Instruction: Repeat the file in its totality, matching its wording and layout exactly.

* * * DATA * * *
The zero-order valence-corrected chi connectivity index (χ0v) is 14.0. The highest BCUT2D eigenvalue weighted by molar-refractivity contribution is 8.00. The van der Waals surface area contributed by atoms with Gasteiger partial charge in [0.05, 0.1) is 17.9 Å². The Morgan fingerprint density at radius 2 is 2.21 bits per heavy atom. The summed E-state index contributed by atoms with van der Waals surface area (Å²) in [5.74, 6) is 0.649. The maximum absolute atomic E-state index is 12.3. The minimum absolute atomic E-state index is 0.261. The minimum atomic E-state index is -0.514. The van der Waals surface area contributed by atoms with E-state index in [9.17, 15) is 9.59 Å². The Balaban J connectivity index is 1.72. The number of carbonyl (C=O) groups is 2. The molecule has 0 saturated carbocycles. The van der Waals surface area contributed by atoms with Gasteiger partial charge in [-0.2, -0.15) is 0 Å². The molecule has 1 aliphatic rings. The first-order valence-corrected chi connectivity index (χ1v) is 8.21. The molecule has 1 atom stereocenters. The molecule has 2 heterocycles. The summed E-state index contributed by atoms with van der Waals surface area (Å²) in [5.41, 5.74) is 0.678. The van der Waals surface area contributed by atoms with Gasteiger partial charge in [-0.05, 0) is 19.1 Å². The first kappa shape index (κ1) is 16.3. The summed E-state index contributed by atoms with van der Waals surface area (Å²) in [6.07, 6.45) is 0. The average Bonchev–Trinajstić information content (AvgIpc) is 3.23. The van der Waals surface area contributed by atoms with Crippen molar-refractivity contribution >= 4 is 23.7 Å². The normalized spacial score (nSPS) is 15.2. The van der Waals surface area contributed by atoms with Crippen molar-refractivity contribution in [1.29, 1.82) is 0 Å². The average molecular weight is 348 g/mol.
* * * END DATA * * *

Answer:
The zero-order valence-corrected chi connectivity index (χ0v) is 14.0. The highest BCUT2D eigenvalue weighted by molar-refractivity contribution is 8.00. The van der Waals surface area contributed by atoms with Gasteiger partial charge in [0.05, 0.1) is 17.9 Å². The Morgan fingerprint density at radius 2 is 2.21 bits per heavy atom. The summed E-state index contributed by atoms with van der Waals surface area (Å²) in [5.74, 6) is 0.649. The maximum absolute atomic E-state index is 12.3. The minimum absolute atomic E-state index is 0.261. The minimum atomic E-state index is -0.514. The van der Waals surface area contributed by atoms with E-state index in [9.17, 15) is 9.59 Å². The Balaban J connectivity index is 1.72. The number of carbonyl (C=O) groups is 2. The molecule has 0 saturated carbocycles. The van der Waals surface area contributed by atoms with Gasteiger partial charge in [-0.2, -0.15) is 0 Å². The molecule has 1 aliphatic rings. The first-order valence-corrected chi connectivity index (χ1v) is 8.21. The molecule has 1 atom stereocenters. The molecule has 2 heterocycles. The summed E-state index contributed by atoms with van der Waals surface area (Å²) in [5.41, 5.74) is 0.678. The van der Waals surface area contributed by atoms with Gasteiger partial charge in [-0.05, 0) is 19.1 Å². The first kappa shape index (κ1) is 16.3. The summed E-state index contributed by atoms with van der Waals surface area (Å²) in [6.07, 6.45) is 0. The average Bonchev–Trinajstić information content (AvgIpc) is 3.23. The van der Waals surface area contributed by atoms with Crippen molar-refractivity contribution >= 4 is 23.7 Å². The normalized spacial score (nSPS) is 15.2. The van der Waals surface area contributed by atoms with Crippen molar-refractivity contribution in [1.29, 1.82) is 0 Å². The average molecular weight is 348 g/mol.